Tony Abbott Launches Verbal Assault Against Kevin Rudd Over PNG Asylum Seekers Deal

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By Reissa Su | July 24, 2013 2:35 PM EST

Tony Abbott told Prime Minister Kevin Rudd to move fast and send asylum seekers to Papua New Guinea.  The Opposition leader criticised Kevin Rudd for letting Papua New Guinea control its budget for aid. 

Mr Abbott said the prime minister was "grossly irresponsible" based on a statement made by Immigration Minister Tony Burke. 

Kevin Rudd shot back and accused the Opposition leader that he is doing everything he can to send mixed messages to smugglers of people around the world.  Mr Rudd said it's in Mr Abbott's best political interest to see the agreement with Papua New Guinea fail. 

The Coalition continued its verbal assault on July 23 regarding the Australian Labor Party's asylum seeker deal with Papua New Guinea.  Mr Abbott and Julie Bishop, his shadow foreign affairs minister, have both attacked the deal on two angles.

The first angle is speed.  Since Kevin Rudd's announcement of the Papua New Guinea deal in July 19, Mr. Abbott said hundreds of people had arrived illegally by boat. He said no one has yet to arrive at Manus Island.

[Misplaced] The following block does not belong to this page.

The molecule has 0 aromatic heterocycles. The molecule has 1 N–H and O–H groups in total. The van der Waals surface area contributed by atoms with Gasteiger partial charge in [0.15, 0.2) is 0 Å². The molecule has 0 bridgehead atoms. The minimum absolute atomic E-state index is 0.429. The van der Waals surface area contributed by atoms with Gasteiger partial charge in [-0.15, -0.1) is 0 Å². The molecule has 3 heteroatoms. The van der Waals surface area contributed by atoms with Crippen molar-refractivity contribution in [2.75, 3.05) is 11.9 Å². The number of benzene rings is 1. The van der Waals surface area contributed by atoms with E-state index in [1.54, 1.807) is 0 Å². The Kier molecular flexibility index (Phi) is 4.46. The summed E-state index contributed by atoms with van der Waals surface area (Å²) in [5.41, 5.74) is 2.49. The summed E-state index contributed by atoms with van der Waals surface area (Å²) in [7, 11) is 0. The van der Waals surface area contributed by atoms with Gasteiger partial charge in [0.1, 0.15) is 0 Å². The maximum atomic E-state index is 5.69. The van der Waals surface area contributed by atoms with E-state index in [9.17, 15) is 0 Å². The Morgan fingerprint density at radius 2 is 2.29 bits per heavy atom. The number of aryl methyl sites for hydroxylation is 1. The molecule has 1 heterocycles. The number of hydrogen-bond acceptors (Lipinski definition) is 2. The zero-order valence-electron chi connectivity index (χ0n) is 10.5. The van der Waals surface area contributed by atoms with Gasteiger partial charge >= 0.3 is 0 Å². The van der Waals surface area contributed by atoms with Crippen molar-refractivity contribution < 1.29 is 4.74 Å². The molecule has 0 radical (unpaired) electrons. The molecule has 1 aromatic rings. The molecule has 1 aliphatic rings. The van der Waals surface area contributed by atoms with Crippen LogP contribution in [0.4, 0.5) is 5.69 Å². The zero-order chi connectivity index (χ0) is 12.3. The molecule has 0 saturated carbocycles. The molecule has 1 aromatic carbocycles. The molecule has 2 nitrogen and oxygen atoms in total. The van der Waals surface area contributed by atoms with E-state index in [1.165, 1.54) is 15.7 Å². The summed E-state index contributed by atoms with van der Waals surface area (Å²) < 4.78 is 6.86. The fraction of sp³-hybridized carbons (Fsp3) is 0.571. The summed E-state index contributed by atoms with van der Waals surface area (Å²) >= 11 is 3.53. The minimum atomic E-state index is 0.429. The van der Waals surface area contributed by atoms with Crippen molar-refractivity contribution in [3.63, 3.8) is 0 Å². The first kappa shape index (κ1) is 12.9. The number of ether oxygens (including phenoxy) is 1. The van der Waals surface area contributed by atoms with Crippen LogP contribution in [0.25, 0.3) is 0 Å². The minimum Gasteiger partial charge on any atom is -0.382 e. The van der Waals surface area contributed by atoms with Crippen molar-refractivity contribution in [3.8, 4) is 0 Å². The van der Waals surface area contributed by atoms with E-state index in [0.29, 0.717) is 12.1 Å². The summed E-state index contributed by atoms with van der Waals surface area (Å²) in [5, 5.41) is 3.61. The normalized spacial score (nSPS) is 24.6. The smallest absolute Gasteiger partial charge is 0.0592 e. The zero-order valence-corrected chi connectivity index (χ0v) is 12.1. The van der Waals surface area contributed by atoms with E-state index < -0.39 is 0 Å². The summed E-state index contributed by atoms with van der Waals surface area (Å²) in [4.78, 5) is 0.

Mr Abbott continued on to say that if the prime minister was indeed serious in intimidating people smugglers, asylum seekers should be heading to Manus Island by now. 

In answer to this statement, Mr Burke should know that as former Health Minister, Mr. Abbott should understand why there was a delay.  Health checks are required on asylum seekers before they can be cleared for travel to Manus Island. 

Scott Morrison, Opposition spokesman, said Mr. Burke does not have credibility on the asylum seeker issue due to the government's unfortunate Malaysia people swap with the goal of moving asylum seekers to Malaysia within 3 days of their arrival in Australia

Coalition attacks

The Coalition also criticised Mr. Rudd for allowing Peter O'Neill, Prime Minister of Papua New Guinea, to manage its foreign aid budget. 

In a press conference in July 22, Mr. O'Neill revealed that the government of Papua New Guinea would set priorities "under which Australian aid program will now be directed towards."

Mr. O'Neill said that Papua New Guinea will set priorities on what type of projects to pursue and where projects are needed the most.  The asylum seeker deal with the prime minister of Australia would also apply to the entire aid budget. 

According to Mr. Rudd's spokesman, Australia still retains normal control over the aid budget in Papua New Guinea, but he suggested that "some control" was handed over during negotiations. 

Mr Abbott argued that it was inappropriate of Mr Rudd to give up control over how Australia was spending its foreign aid budget.  Australian aid should not be treated as a free gift.  He challenged the PM to admit what he has done.  

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